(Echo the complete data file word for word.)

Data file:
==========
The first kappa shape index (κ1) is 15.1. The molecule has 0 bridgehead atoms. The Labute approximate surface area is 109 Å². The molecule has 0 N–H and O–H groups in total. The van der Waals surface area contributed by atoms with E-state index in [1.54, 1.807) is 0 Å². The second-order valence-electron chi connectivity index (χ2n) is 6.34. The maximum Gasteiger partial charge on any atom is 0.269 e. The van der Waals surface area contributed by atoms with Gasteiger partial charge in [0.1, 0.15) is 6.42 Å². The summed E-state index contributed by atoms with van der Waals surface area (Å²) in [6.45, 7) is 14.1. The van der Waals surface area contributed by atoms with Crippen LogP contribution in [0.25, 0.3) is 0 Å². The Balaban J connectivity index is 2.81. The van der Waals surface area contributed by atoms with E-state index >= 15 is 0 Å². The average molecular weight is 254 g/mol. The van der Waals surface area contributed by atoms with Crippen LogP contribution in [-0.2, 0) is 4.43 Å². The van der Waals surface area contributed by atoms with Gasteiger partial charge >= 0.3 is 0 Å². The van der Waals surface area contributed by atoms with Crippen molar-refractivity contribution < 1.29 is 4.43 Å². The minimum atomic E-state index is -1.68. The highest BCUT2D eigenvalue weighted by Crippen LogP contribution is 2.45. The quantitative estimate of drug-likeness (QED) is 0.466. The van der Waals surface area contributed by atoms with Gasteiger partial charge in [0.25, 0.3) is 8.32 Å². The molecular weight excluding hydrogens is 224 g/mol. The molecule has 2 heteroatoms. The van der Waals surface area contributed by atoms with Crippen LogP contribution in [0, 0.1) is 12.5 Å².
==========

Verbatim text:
The first kappa shape index (κ1) is 15.1. The molecule has 0 bridgehead atoms. The Labute approximate surface area is 109 Å². The molecule has 0 N–H and O–H groups in total. The van der Waals surface area contributed by atoms with E-state index in [1.54, 1.807) is 0 Å². The second-order valence-electron chi connectivity index (χ2n) is 6.34. The maximum Gasteiger partial charge on any atom is 0.269 e. The van der Waals surface area contributed by atoms with Gasteiger partial charge in [0.1, 0.15) is 6.42 Å². The summed E-state index contributed by atoms with van der Waals surface area (Å²) in [6.45, 7) is 14.1. The van der Waals surface area contributed by atoms with Crippen LogP contribution in [0.25, 0.3) is 0 Å². The Balaban J connectivity index is 2.81. The van der Waals surface area contributed by atoms with E-state index >= 15 is 0 Å². The average molecular weight is 254 g/mol. The van der Waals surface area contributed by atoms with Crippen LogP contribution in [-0.2, 0) is 4.43 Å². The van der Waals surface area contributed by atoms with Gasteiger partial charge >= 0.3 is 0 Å². The van der Waals surface area contributed by atoms with Crippen molar-refractivity contribution < 1.29 is 4.43 Å². The minimum atomic E-state index is -1.68. The highest BCUT2D eigenvalue weighted by Crippen LogP contribution is 2.45. The quantitative estimate of drug-likeness (QED) is 0.466. The van der Waals surface area contributed by atoms with Gasteiger partial charge in [0.25, 0.3) is 8.32 Å². The molecular weight excluding hydrogens is 224 g/mol. The molecule has 2 heteroatoms. The van der Waals surface area contributed by atoms with Crippen LogP contribution in [0, 0.1) is 12.5 Å².